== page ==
I hope you feel better soon.  It took me awhile at first to heal and figure out my diet.

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If it's lactose intolerance that's removed your dairy, maybe try goat milk products? I'd give yourself

a few weeks on your 'safe' diet and then see if you can tolerate a little goat cheese. Also, any

reason to be avoiding eggs?

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Most of the beans that I have come across are processed on lines that also process wheat.  That can be the case with other foods too.  Have you considered gluten cross contamination as a source of your problems rather than food intolerances?  Keeping a food/symptom journal is very helpful in either case.  It can take a week to notice a reaction to a new food so you need to try to limit changes in your diet.  To consider cc issues, you need to keep track of sources of food and not just the food itself.  You can carefully source your foods by looking at labels for the "processed in a facility that also processes..." statement.  That statement is voluntary, so if you don't see it, that doesn't mean that the items are not "processed in a facility..."  At that point you can search here to see what people say, search the companies website, or make phone calls.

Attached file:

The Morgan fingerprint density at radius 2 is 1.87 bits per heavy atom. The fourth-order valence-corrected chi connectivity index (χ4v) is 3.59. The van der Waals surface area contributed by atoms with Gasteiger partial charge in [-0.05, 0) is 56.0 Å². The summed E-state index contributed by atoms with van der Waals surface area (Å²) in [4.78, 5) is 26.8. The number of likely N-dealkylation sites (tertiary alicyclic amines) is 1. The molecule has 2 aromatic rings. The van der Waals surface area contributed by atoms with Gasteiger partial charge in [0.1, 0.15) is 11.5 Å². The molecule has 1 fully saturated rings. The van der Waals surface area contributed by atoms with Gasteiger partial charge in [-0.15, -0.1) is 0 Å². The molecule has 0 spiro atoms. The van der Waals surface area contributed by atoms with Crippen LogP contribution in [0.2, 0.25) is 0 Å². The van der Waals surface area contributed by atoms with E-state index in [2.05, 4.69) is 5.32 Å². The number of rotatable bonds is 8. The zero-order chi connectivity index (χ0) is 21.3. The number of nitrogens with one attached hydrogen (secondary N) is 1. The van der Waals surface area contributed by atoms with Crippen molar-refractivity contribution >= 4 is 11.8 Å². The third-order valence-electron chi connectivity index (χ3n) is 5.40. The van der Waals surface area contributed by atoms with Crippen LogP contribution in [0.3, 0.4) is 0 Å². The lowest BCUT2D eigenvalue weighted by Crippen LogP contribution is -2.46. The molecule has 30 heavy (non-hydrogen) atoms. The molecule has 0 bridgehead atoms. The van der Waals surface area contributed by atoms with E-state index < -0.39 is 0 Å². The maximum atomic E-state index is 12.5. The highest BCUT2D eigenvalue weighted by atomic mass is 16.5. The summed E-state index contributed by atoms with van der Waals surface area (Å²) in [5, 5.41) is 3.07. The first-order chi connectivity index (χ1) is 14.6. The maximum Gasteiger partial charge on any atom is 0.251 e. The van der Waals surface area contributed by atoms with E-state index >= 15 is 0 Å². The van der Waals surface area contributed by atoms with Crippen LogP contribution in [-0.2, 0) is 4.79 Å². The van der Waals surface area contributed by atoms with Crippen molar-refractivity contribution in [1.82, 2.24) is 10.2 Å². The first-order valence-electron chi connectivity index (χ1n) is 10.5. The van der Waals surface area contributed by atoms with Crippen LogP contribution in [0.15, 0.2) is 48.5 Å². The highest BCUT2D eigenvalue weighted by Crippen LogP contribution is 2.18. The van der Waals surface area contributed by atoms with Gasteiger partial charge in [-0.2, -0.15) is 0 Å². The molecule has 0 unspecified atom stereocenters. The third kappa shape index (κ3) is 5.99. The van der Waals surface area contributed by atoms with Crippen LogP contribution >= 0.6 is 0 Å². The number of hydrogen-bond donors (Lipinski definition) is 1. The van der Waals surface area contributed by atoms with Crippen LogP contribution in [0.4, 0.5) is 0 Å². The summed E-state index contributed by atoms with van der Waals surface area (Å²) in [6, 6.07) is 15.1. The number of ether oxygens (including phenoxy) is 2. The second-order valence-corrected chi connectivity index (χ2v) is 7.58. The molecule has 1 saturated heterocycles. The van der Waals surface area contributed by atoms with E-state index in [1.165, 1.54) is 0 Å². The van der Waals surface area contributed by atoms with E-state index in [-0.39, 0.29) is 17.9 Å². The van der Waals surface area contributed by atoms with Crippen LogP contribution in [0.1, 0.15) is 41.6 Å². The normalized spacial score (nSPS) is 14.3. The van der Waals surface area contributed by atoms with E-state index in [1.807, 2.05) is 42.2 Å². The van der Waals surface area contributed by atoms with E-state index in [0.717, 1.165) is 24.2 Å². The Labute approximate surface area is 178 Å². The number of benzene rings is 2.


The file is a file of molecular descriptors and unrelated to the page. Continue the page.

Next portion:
I hope you feel better soon.  It took me awhile at first to heal and figure out my diet.

I've never really given cross contamination much consideration. I generally just assume any reaction is the result of an intolerance because of how strongly I experience the reactions. At this point, I think I need to give my body a rest again for a while before I try reintroducing foods again. I'll definitely keep cross-contamination in mind next time. I don't keep a food journal, but I'm very good at keeping track of the things I've eaten with just my memory. I just have an unusually good memory. It's also easy for me to remember what I've eaten throughout each day now that my diet has become so limited.

 

 

If it's lactose intolerance that's removed your dairy, maybe try goat milk products? I'd give yourself